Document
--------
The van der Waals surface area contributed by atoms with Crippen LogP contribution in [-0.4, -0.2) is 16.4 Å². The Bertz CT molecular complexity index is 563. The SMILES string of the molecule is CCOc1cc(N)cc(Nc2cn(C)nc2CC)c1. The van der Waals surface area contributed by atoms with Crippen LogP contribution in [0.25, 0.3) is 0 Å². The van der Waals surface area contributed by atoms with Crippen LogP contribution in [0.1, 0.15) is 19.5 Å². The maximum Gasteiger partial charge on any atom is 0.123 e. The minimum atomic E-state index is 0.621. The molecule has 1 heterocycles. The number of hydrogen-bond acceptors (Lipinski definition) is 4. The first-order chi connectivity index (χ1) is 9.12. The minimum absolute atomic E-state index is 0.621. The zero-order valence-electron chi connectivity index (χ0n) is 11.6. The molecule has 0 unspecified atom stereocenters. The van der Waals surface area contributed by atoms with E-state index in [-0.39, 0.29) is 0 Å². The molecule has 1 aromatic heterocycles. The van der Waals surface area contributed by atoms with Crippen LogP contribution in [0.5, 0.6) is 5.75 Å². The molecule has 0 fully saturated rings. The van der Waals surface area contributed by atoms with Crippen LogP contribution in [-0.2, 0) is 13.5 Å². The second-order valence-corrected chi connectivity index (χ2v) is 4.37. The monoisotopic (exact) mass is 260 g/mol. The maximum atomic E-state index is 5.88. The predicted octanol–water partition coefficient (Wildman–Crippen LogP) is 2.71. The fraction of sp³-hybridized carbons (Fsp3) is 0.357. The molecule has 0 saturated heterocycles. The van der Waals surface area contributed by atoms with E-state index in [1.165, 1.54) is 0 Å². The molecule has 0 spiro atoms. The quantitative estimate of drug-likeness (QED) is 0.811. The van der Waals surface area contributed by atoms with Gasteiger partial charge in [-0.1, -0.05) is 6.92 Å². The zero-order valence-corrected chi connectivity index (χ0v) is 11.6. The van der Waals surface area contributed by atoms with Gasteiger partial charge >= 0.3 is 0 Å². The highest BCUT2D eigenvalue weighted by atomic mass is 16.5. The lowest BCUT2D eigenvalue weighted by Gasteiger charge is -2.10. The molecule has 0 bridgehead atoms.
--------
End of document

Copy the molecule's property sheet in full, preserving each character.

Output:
The van der Waals surface area contributed by atoms with Crippen LogP contribution in [-0.4, -0.2) is 16.4 Å². The Bertz CT molecular complexity index is 563. The SMILES string of the molecule is CCOc1cc(N)cc(Nc2cn(C)nc2CC)c1. The van der Waals surface area contributed by atoms with Crippen LogP contribution in [0.25, 0.3) is 0 Å². The van der Waals surface area contributed by atoms with Crippen LogP contribution in [0.1, 0.15) is 19.5 Å². The maximum Gasteiger partial charge on any atom is 0.123 e. The minimum atomic E-state index is 0.621. The molecule has 1 heterocycles. The number of hydrogen-bond acceptors (Lipinski definition) is 4. The first-order chi connectivity index (χ1) is 9.12. The minimum absolute atomic E-state index is 0.621. The zero-order valence-electron chi connectivity index (χ0n) is 11.6. The molecule has 0 unspecified atom stereocenters. The van der Waals surface area contributed by atoms with E-state index in [-0.39, 0.29) is 0 Å². The molecule has 1 aromatic heterocycles. The van der Waals surface area contributed by atoms with Crippen LogP contribution in [0.5, 0.6) is 5.75 Å². The molecule has 0 fully saturated rings. The van der Waals surface area contributed by atoms with Crippen LogP contribution in [-0.2, 0) is 13.5 Å². The second-order valence-corrected chi connectivity index (χ2v) is 4.37. The monoisotopic (exact) mass is 260 g/mol. The maximum atomic E-state index is 5.88. The predicted octanol–water partition coefficient (Wildman–Crippen LogP) is 2.71. The fraction of sp³-hybridized carbons (Fsp3) is 0.357. The molecule has 0 saturated heterocycles. The van der Waals surface area contributed by atoms with E-state index in [1.165, 1.54) is 0 Å². The molecule has 0 spiro atoms. The quantitative estimate of drug-likeness (QED) is 0.811. The van der Waals surface area contributed by atoms with Gasteiger partial charge in [-0.1, -0.05) is 6.92 Å². The zero-order valence-corrected chi connectivity index (χ0v) is 11.6. The van der Waals surface area contributed by atoms with Gasteiger partial charge >= 0.3 is 0 Å². The highest BCUT2D eigenvalue weighted by atomic mass is 16.5. The lowest BCUT2D eigenvalue weighted by Gasteiger charge is -2.10. The molecule has 0 bridgehead atoms.